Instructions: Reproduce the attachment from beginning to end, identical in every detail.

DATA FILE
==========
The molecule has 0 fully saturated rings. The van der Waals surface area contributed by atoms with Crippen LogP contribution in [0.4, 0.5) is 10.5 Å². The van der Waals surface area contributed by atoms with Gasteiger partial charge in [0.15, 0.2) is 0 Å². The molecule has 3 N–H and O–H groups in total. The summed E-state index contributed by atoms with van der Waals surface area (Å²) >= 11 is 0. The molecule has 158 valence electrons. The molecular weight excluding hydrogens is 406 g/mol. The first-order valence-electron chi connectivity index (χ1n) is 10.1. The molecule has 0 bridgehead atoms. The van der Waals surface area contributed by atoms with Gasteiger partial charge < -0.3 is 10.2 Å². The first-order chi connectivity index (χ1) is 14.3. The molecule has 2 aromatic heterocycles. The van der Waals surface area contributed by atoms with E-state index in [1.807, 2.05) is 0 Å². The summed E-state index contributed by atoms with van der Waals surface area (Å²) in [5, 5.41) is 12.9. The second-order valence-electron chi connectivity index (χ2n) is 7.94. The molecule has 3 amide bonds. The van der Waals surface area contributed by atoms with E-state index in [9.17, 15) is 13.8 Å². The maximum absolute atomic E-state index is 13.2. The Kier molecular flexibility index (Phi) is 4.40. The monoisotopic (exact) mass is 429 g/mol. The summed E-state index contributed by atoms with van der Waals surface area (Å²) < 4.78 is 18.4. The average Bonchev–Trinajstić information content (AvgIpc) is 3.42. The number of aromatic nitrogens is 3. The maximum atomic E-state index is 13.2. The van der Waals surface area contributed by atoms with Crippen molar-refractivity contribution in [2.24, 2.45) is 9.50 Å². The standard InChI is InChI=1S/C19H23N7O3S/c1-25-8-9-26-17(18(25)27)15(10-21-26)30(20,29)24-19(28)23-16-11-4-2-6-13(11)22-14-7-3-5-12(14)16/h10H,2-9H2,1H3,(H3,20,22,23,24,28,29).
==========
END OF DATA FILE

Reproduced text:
The molecule has 0 fully saturated rings. The van der Waals surface area contributed by atoms with Crippen LogP contribution in [0.4, 0.5) is 10.5 Å². The van der Waals surface area contributed by atoms with Gasteiger partial charge in [0.15, 0.2) is 0 Å². The molecule has 3 N–H and O–H groups in total. The summed E-state index contributed by atoms with van der Waals surface area (Å²) >= 11 is 0. The molecule has 158 valence electrons. The molecular weight excluding hydrogens is 406 g/mol. The first-order valence-electron chi connectivity index (χ1n) is 10.1. The molecule has 0 bridgehead atoms. The van der Waals surface area contributed by atoms with Gasteiger partial charge < -0.3 is 10.2 Å². The first-order chi connectivity index (χ1) is 14.3. The molecule has 2 aromatic heterocycles. The van der Waals surface area contributed by atoms with E-state index in [1.807, 2.05) is 0 Å². The summed E-state index contributed by atoms with van der Waals surface area (Å²) in [5, 5.41) is 12.9. The second-order valence-electron chi connectivity index (χ2n) is 7.94. The molecule has 3 amide bonds. The van der Waals surface area contributed by atoms with E-state index in [9.17, 15) is 13.8 Å². The maximum absolute atomic E-state index is 13.2. The Kier molecular flexibility index (Phi) is 4.40. The monoisotopic (exact) mass is 429 g/mol. The summed E-state index contributed by atoms with van der Waals surface area (Å²) < 4.78 is 18.4. The average Bonchev–Trinajstić information content (AvgIpc) is 3.42. The number of aromatic nitrogens is 3. The maximum atomic E-state index is 13.2. The van der Waals surface area contributed by atoms with Crippen molar-refractivity contribution in [2.24, 2.45) is 9.50 Å². The standard InChI is InChI=1S/C19H23N7O3S/c1-25-8-9-26-17(18(25)27)15(10-21-26)30(20,29)24-19(28)23-16-11-4-2-6-13(11)22-14-7-3-5-12(14)16/h10H,2-9H2,1H3,(H3,20,22,23,24,28,29).